While the phrase ‘traction’ has typically been associated with tyres, friction and slippery driving conditions, it's use is increasingly common in entrepreneurship and venture capital circles. This article explores what it means and why it is an important concept for entrepreneurs to be familiar with.
Gather and Throw's 'The Theory of Launch' is a fully comprehensive business and process book designed not only to help you make money, but to add equity to your brand and improve how you manage your business. Here is the fourth part of a bi-weekly offering of the books informative chapters.
And this time it's in Liverpool!
Before that it was Shanghai, Dubai and Kansas City. March marks the month when the Global Entrepreneurship Congress roadshow comes to Britain. 3,000 delegates are expected from over 100 countries to swell the hotels and bars of Liverpool. Among them will be several hundred arriving from Euston into Lime Street on Virgin’s Entrepreneur Express. Dedicated networkers will start coffee fuelled networking at 6.30am, arriving two hours later with pockets stuffed with cards and croissants before they hit the convention centre.
It’s become a bit of a habit. Scouring ‘Top Ten Essentials for a Business Start up’, and ‘Five Defining Qualities of an Entrepreneur’-type blogs, not for what they include, but for what they often don’t; social responsibility.
When we look at some of the most successful technology/Internet-based companies of the last few years, from Google to Apple to Facebook to YouTube, there is a very strong U.S. bias. In recent months new poster boy technology start-ups from the U.S. include FourSquare, GoWalla and Groupon. This phenomenon got me thinking as to what were the key drivers behind this apparent disparity were and whether Europe could begin to emulate some of these technology start-ups in the months and years to come. The following represents a (non-exhaustive) list of some of the key drivers behind the gap, as I see it.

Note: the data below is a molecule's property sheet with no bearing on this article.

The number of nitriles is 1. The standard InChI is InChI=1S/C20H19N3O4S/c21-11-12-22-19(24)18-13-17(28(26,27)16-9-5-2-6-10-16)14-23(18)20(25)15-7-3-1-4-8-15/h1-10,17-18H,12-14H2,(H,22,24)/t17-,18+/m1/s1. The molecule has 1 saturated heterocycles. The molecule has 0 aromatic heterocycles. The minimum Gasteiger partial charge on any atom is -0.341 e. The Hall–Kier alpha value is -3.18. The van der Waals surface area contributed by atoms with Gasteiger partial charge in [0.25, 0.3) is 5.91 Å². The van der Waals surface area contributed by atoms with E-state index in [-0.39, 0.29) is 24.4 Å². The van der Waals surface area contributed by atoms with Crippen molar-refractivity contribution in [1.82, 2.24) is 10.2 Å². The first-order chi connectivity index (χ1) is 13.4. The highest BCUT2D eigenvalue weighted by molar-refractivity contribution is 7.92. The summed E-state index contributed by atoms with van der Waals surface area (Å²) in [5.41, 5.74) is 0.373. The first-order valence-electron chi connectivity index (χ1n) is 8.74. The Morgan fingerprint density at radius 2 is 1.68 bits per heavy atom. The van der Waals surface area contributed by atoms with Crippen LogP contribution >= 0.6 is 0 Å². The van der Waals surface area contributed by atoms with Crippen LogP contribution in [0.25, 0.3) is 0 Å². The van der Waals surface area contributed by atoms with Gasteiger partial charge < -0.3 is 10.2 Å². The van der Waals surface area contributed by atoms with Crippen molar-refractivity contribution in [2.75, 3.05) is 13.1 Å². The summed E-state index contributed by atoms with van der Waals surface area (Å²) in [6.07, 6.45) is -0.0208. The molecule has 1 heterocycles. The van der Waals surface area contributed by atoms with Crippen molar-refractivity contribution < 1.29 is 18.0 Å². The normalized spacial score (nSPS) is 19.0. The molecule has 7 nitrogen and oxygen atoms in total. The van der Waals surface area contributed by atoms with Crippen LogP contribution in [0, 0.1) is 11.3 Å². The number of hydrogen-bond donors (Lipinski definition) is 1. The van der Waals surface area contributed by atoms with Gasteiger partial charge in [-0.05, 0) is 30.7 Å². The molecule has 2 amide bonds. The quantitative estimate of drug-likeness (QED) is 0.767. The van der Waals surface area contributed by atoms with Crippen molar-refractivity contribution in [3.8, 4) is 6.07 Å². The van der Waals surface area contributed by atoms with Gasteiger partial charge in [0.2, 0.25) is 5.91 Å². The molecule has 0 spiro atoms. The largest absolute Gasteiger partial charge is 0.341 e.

Gather and Throw's 'The Theory of Launch' is a fully comprehensive business and process book designed not only to help you make money, but to add equity to your brand and improve how you manage your business. Here is the second part of a bi-weekly offering of the books informative chapters.
Unemployment is rampant. One million youths are out of work. Where will the new jobs come from? The answer to this question comes in two parts: the Good News and the Bad News.
John Wanamaker - described by Wikipedia as the father of modern advertising, and a pioneer in marketing - is famously and frequently quoted to have said, “Half the money I spend on advertising is wasted; the trouble is I don't know which half”. Now, you might think in today’s digital age that it would be easier to determine the return on your marketing resources - and it is, but only up to a point. In fact, as we’ll see, the real problem is often much worse than Wanamaker supposed.
Alas, our final instalment from our trip to the Entrepreneur Country Forum this week. We have been sharing a few snippets and learnings from some of the speakers that stood out for us, read where it starts here: http://thenurturenetwork.wordpress.com/2012/02/21/learnings-from-the-best-at-entrepreneur-country-part-1/
Part 3. Paul Lindley, founder of Ella’s Kitchen and dad of Ella
The great thing about selling online is anyone can do it! Unlike traditional bricks and mortar shops entrepreneurs can often set up shop with little to no start up costs. Therefore, unsurprisingly online retailers come from diverse walks of life, distant corners of the globe and in various sizes—from lone sellers to vast corporations. Sellers can choose to work every hour God gives or can run web businesses as a supplement to 9-5 jobs.